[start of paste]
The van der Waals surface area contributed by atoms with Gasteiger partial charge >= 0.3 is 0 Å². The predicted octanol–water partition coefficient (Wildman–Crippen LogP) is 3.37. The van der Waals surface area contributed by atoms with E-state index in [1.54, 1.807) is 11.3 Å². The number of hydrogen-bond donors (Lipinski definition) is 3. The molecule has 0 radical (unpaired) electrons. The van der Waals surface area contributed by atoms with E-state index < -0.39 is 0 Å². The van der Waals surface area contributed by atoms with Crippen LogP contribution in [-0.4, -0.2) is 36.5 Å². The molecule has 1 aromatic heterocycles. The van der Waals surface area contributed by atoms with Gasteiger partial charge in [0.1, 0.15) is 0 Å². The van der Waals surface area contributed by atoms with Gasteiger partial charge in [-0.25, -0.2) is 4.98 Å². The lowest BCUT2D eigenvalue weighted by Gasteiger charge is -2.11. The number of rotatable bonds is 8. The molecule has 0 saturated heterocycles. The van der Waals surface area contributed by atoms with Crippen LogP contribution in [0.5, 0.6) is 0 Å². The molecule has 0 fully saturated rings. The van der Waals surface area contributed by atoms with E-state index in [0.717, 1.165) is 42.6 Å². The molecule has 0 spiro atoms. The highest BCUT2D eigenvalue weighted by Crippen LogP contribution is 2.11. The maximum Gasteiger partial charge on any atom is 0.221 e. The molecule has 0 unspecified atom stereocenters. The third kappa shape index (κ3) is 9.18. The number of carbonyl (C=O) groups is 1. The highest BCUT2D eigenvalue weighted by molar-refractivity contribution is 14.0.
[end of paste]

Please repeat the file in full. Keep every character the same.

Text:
The van der Waals surface area contributed by atoms with Gasteiger partial charge >= 0.3 is 0 Å². The predicted octanol–water partition coefficient (Wildman–Crippen LogP) is 3.37. The van der Waals surface area contributed by atoms with E-state index in [1.54, 1.807) is 11.3 Å². The number of hydrogen-bond donors (Lipinski definition) is 3. The molecule has 0 radical (unpaired) electrons. The van der Waals surface area contributed by atoms with E-state index < -0.39 is 0 Å². The van der Waals surface area contributed by atoms with Crippen LogP contribution in [-0.4, -0.2) is 36.5 Å². The molecule has 1 aromatic heterocycles. The van der Waals surface area contributed by atoms with Gasteiger partial charge in [0.1, 0.15) is 0 Å². The van der Waals surface area contributed by atoms with Gasteiger partial charge in [-0.25, -0.2) is 4.98 Å². The lowest BCUT2D eigenvalue weighted by Gasteiger charge is -2.11. The number of rotatable bonds is 8. The molecule has 0 saturated heterocycles. The van der Waals surface area contributed by atoms with Crippen LogP contribution in [0.5, 0.6) is 0 Å². The molecule has 0 fully saturated rings. The van der Waals surface area contributed by atoms with E-state index in [0.717, 1.165) is 42.6 Å². The molecule has 0 spiro atoms. The highest BCUT2D eigenvalue weighted by Crippen LogP contribution is 2.11. The maximum Gasteiger partial charge on any atom is 0.221 e. The molecule has 0 unspecified atom stereocenters. The third kappa shape index (κ3) is 9.18. The number of carbonyl (C=O) groups is 1. The highest BCUT2D eigenvalue weighted by molar-refractivity contribution is 14.0.